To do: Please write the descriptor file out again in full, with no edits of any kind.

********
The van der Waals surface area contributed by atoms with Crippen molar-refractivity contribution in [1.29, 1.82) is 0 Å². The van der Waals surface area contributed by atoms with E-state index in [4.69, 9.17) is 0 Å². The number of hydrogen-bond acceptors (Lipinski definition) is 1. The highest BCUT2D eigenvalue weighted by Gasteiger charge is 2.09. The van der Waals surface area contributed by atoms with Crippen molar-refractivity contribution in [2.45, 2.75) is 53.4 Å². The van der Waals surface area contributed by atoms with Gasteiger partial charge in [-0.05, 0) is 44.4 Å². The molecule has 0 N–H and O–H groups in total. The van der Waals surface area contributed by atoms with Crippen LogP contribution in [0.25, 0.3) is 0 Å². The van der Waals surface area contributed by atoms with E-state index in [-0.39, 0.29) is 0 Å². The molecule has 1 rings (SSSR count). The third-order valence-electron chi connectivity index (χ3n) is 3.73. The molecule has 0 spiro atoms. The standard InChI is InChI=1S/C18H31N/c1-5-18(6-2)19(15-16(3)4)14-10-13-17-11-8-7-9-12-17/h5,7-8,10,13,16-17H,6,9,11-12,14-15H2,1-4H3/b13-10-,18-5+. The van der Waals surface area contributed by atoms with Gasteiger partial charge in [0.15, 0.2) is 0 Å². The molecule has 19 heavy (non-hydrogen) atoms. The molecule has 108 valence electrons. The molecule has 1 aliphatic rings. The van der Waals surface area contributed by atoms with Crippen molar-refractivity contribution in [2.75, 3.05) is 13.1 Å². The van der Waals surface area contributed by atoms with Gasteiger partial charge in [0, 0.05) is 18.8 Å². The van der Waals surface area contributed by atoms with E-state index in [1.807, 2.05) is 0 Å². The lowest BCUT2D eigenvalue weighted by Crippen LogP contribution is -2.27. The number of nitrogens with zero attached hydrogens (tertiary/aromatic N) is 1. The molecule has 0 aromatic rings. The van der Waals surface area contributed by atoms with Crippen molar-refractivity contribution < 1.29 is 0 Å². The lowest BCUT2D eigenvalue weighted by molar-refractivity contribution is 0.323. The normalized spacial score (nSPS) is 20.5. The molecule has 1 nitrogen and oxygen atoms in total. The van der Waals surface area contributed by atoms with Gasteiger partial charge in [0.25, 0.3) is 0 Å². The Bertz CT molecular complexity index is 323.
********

The van der Waals surface area contributed by atoms with Crippen molar-refractivity contribution in [1.29, 1.82) is 0 Å². The van der Waals surface area contributed by atoms with E-state index in [4.69, 9.17) is 0 Å². The number of hydrogen-bond acceptors (Lipinski definition) is 1. The highest BCUT2D eigenvalue weighted by Gasteiger charge is 2.09. The van der Waals surface area contributed by atoms with Crippen molar-refractivity contribution in [2.45, 2.75) is 53.4 Å². The van der Waals surface area contributed by atoms with Gasteiger partial charge in [-0.05, 0) is 44.4 Å². The molecule has 0 N–H and O–H groups in total. The van der Waals surface area contributed by atoms with Crippen LogP contribution in [0.25, 0.3) is 0 Å². The van der Waals surface area contributed by atoms with E-state index in [-0.39, 0.29) is 0 Å². The molecule has 1 rings (SSSR count). The third-order valence-electron chi connectivity index (χ3n) is 3.73. The molecule has 0 spiro atoms. The standard InChI is InChI=1S/C18H31N/c1-5-18(6-2)19(15-16(3)4)14-10-13-17-11-8-7-9-12-17/h5,7-8,10,13,16-17H,6,9,11-12,14-15H2,1-4H3/b13-10-,18-5+. The van der Waals surface area contributed by atoms with Gasteiger partial charge in [0.15, 0.2) is 0 Å². The molecule has 19 heavy (non-hydrogen) atoms. The molecule has 108 valence electrons. The molecule has 1 aliphatic rings. The van der Waals surface area contributed by atoms with Crippen molar-refractivity contribution in [2.75, 3.05) is 13.1 Å². The van der Waals surface area contributed by atoms with Gasteiger partial charge in [0, 0.05) is 18.8 Å². The van der Waals surface area contributed by atoms with E-state index in [1.807, 2.05) is 0 Å². The lowest BCUT2D eigenvalue weighted by Crippen LogP contribution is -2.27. The number of nitrogens with zero attached hydrogens (tertiary/aromatic N) is 1. The molecule has 0 aromatic rings. The van der Waals surface area contributed by atoms with Crippen molar-refractivity contribution < 1.29 is 0 Å². The lowest BCUT2D eigenvalue weighted by molar-refractivity contribution is 0.323. The normalized spacial score (nSPS) is 20.5. The molecule has 1 nitrogen and oxygen atoms in total. The van der Waals surface area contributed by atoms with Gasteiger partial charge in [0.25, 0.3) is 0 Å². The Bertz CT molecular complexity index is 323.